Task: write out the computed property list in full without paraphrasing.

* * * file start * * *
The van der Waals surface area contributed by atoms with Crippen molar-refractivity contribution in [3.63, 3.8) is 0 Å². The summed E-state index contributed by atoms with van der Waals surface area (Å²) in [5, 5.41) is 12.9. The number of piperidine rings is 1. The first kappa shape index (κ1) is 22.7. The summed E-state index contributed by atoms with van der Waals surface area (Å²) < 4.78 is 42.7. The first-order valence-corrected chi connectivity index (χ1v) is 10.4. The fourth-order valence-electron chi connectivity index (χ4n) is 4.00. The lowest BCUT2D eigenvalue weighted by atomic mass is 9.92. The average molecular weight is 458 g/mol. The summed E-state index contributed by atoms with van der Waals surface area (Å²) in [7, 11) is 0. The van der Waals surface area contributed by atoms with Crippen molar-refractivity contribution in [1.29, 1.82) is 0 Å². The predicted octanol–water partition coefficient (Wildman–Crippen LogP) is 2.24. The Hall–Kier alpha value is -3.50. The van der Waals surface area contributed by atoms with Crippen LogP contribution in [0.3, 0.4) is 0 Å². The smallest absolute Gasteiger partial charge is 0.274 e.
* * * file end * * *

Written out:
The van der Waals surface area contributed by atoms with Crippen molar-refractivity contribution in [3.63, 3.8) is 0 Å². The summed E-state index contributed by atoms with van der Waals surface area (Å²) in [5, 5.41) is 12.9. The number of piperidine rings is 1. The first kappa shape index (κ1) is 22.7. The summed E-state index contributed by atoms with van der Waals surface area (Å²) < 4.78 is 42.7. The first-order valence-corrected chi connectivity index (χ1v) is 10.4. The fourth-order valence-electron chi connectivity index (χ4n) is 4.00. The lowest BCUT2D eigenvalue weighted by atomic mass is 9.92. The average molecular weight is 458 g/mol. The summed E-state index contributed by atoms with van der Waals surface area (Å²) in [7, 11) is 0. The van der Waals surface area contributed by atoms with Crippen molar-refractivity contribution in [1.29, 1.82) is 0 Å². The predicted octanol–water partition coefficient (Wildman–Crippen LogP) is 2.24. The Hall–Kier alpha value is -3.50. The van der Waals surface area contributed by atoms with Crippen LogP contribution in [0.3, 0.4) is 0 Å². The smallest absolute Gasteiger partial charge is 0.274 e.